How to ingest AWS Lambda Log Streams from CloudWatch into an ELK monitoring stack

Nik Rahmel
Jan 18 · 4 min read

Anybody who uses AWS Lambda might have come across something like in the screenshot below when trying to access any kind of log, and felt emotions such as confusion, anger, and annoyance.

A Log Group in the AWS Console

Those emotions were probably even stronger if you have been spoilt by having an ELK stack for your all your centralised logging needs for all of your microservices — maybe even with some neat Kibana dashboards that allow you to dig into the data, filter it, and visualise it.

That’s how we felt anyway on the iBL team (the iPlayer API team) — for the past 3.5 years all of our microservices sent their application and access logs into our Elasticsearch cluster, making monitoring and operational investigations a breeze. Since then we’ve started utilising AWS Lambda a lot more for various tasks — be it for serverless, decoupled integration with other AWS services, or to handle certain traffic requirements.

A lot of Elks — see elastic.co for the whole story

But with serverless environments, there comes one issue: Not having access to the server environment. No journalbeat or filebeat for us to ship off logs to logstash, instead AWS just puts everything into CloudWatch logs, and by default not in the most accessible way. There are some teams in iPlayer who are fully utilising CloudWatch for their logs, and I’m sure that they enjoy just having Lambda logs delivered without much work, but after reviewing our requirements for iBL, we decided to stick with ELK for our main logging tool — among other things it is a lot cheaper to run our own ElasticSearch cluster.

In order to tie up Lambda logs into that, we have.. created another Lambda!

The Pipeline

CloudWatch Logs has a feature called Subscriptions for “Real-time Processing of Log Data”, which is just what we want. It allows sending log events to a Kinesis Stream, Kinesis Firehose Stream, or a Lambda. It is created on a log group. Each log group contains a number of log streams. The screenshot above shows a number of log streams for a log group — and each Lambda gets its own log group created.

So what do we do now with this feature? For each of our existing Lambdas’ log groups, we create a subscription to send the Logs to the new Lambda, the iBL CloudWatch Logs Processor. As per the AWS Example Guide, the event the Lambda gets invoked with looks something like this after parsing:

{
"owner": "123456789012",
"logGroup": "/aws/lambda/ibl-example-lambda",
"logStream": "2019/01/11/[28]cde6dd2161e44c61823b6b73d5e8471e",
"subscriptionFilters": [
"cloudwatch-logs-processor"
],
"messageType": "DATA_MESSAGE",
"logEvents": [
{
"id": "3195310660696698337880",
"timestamp": 1432826855000,
"message": "{\"eventVersion\":\"1.03\",\"userIdentity\":{\"type\":\"Root\"}"
},
]
}

From the logGroup key, we extract the function name, and create our payload:

const { logGroup, logEvents } = logStream;const payload = logEvents.map((event) => {
return {
function: getFunctionNameFromLogGroup(logGroup),
timestamp: event.timestamp,
message: event.message
}
}

On our logstash server, we have created a dedicated input on port 5090 to add a lambda type to the events. They get stored in our ElasticSearch cluster, alongside all other application logs, and are easily accessible through Kibana, so we end up with the following architecture:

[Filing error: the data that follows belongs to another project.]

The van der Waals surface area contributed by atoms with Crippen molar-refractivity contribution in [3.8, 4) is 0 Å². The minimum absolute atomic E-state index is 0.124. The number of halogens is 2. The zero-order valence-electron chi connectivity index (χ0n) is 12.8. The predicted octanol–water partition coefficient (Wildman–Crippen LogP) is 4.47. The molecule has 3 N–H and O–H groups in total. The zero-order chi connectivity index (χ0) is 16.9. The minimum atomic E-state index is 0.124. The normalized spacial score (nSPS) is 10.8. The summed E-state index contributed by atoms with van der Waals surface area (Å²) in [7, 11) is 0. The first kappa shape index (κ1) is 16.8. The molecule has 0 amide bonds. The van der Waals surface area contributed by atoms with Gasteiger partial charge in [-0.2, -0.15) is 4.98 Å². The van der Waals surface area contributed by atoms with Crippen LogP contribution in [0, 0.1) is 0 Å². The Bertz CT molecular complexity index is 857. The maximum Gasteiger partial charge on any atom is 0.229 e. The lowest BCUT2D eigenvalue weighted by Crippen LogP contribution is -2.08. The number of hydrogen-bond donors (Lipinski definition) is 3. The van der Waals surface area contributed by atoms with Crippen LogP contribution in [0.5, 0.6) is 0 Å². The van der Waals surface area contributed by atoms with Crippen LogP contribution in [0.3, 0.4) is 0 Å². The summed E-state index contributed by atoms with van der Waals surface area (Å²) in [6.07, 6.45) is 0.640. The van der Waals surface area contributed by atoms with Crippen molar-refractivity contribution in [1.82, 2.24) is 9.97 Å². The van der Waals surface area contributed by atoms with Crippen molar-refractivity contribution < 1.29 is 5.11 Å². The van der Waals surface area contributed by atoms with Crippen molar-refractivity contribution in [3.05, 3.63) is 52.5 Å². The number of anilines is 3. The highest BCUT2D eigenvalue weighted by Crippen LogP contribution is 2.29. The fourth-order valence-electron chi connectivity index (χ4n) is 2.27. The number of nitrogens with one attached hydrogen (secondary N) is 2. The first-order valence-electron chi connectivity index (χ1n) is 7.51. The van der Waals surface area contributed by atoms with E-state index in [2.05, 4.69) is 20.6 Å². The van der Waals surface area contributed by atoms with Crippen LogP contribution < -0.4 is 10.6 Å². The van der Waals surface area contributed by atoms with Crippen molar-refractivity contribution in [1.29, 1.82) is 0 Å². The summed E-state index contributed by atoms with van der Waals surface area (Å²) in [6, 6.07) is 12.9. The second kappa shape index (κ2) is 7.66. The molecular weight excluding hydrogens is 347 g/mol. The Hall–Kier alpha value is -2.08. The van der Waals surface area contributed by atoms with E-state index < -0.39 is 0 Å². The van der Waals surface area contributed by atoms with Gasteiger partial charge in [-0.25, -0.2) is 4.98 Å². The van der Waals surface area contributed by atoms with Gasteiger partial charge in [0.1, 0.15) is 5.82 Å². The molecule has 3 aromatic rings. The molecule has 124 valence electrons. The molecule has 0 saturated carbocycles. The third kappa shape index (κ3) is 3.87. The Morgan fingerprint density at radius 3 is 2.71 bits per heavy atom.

Automating Subscriptions

So far so good — but what when we create a new Lambda? We could add the Subscription to our CloudFormation templates that our yeoman generator creates when we start a new lambda project.. or we can go a bit meta and have the CloudWatch Processor create those by itself!

Of course, we go meta.

We can use CloudWatch Events to invoke the Logs Processor every 30 minutes to check for any new Log Groups that need subscriptions created for. Using the AWS SDK, we get a list of all Log Groups and their existing subscriptions, filter out all those that already have subscriptions, and create subscriptions for the remaining ones. Our new architecture diagram does not look too different now:

That font is BBC Reith Sans if anybody is wondering

One thing to be noted is, that we shall not create a subscription for the Log Group of the Logs Processor Lambda itself — every invocation would generate a log that it has been invoked, and in turn invoke it again. A neverending cataclysm of Lambda invocation would not make for a pleasant experience!


The End Result

Getting all log events pumped straight into ElasticSearch allows us to create dashboards in Kibana like this:

A Kibana visualisation of the number of all log entries of selected Lambdas

Or we can find all log messages from a select Lambda containing the name of a service we’re investigating:

Kibana Discovery of all log entries for the Lambda ‘ibl-tag-extractor-live’ containing ‘mediaselector’ in the past 24 hours

Of course, there are various alternatives to this — AWS CloudWatch now supports Logs Insights for more effective querying, and Grafana is about to release Loki, which is much simpler and does not require an ElasticSearch cluster.

Let us know if you have any thoughts about the above, or if you fancy using or improving it yourself, why not join us?

BBC Design + Engineering

BBC D+E. Building the best BBC products, platforms and services for audiences in the UK and around the world

Nik Rahmel

Written by

Software Engineer. Media. TV. Journalism. Photography.

BBC Design + Engineering

BBC D+E. Building the best BBC products, platforms and services for audiences in the UK and around the world

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